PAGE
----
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Neural basis of reinforcement learning and decision making

Authors
Lee, D; Seo, H; Jung, MW
Citation
Annual review of neuroscience, 35:287-308, 2012
Journal Title
Annual review of neuroscience
ISSN
0147-006X1545-4126
Abstract
Reinforcement learning is an adaptive process in which an animal utilizes its previous experience to improve the outcomes of future choices. Computational theories of reinforcement learning play a central role in the newly emerging areas of neuroeconomics and decision neuroscience. In this framework, actions are chosen according to their value functions, which describe how much future reward is expected from each action. Value functions can be adjusted not only through reward and penalty, but also by the animal's knowledge of its current environment. Studies have revealed that a large proportion of the brain is involved in representing and updating value functions and using them to choose an action. However, how the nature of a behavioral task affects the neural mechanisms of reinforcement learning remains incompletely understood. Future studies should uncover the principles by which different computational elements of reinforcement learning are dynamically coordinated across the entire brain.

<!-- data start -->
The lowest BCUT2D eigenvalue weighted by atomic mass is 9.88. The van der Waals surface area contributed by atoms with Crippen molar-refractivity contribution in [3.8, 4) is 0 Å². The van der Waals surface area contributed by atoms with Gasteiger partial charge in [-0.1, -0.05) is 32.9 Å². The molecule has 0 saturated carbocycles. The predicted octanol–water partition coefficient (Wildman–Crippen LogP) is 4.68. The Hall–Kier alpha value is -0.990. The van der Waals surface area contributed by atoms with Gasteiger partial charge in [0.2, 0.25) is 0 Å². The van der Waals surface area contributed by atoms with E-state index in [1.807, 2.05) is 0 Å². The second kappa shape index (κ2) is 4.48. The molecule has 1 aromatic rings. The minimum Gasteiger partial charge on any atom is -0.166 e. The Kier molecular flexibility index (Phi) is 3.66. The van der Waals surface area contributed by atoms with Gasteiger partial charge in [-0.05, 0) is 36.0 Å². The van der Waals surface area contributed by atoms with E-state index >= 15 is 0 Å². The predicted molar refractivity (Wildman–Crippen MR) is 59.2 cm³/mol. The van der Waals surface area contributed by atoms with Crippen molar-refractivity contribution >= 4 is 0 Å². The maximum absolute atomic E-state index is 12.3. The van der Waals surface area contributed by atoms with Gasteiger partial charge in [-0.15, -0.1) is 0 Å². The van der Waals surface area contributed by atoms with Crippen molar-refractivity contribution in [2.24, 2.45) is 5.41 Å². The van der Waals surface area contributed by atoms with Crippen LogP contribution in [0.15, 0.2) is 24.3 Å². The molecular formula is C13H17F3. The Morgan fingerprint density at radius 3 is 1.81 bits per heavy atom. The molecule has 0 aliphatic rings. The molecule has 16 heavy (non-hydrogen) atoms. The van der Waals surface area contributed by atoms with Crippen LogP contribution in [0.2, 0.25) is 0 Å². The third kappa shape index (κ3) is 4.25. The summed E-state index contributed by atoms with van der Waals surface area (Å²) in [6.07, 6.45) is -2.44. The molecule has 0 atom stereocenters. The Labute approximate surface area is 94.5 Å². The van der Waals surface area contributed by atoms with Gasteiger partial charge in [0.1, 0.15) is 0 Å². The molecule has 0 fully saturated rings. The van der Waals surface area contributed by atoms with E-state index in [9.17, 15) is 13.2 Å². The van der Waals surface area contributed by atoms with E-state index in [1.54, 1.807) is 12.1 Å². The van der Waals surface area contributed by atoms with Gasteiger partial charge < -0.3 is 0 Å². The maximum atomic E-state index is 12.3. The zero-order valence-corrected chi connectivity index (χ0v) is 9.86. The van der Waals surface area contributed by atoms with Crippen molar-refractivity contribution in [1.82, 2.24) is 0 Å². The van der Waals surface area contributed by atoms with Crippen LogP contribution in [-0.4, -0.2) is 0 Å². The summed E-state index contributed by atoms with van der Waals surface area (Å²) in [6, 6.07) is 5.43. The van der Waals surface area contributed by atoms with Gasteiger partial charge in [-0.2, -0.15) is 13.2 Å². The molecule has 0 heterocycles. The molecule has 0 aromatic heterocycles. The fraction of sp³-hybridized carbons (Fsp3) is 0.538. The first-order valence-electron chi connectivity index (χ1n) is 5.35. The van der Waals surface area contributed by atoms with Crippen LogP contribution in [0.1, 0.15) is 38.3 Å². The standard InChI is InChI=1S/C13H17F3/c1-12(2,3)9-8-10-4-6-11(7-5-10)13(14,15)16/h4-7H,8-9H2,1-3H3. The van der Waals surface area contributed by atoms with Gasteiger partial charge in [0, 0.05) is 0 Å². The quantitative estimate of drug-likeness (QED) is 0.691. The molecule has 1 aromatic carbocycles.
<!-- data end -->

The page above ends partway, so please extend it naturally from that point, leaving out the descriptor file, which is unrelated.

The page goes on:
MeSH terms
AnimalsBrain Mapping/*psychologyDecision Making/*physiologyEconomics, BehavioralHumansLearning/*physiologyModels, NeurologicalModels, PsychologicalNeural Networks (Computer)*Reinforcement (Psychology)
DOI
10.1146/annurev-neuro-062111-150512
PMID
22462543
Appears in Collections:
Journal Papers > Research Organization > Institute for Medical Sciences
AJOU Authors
정, 민환
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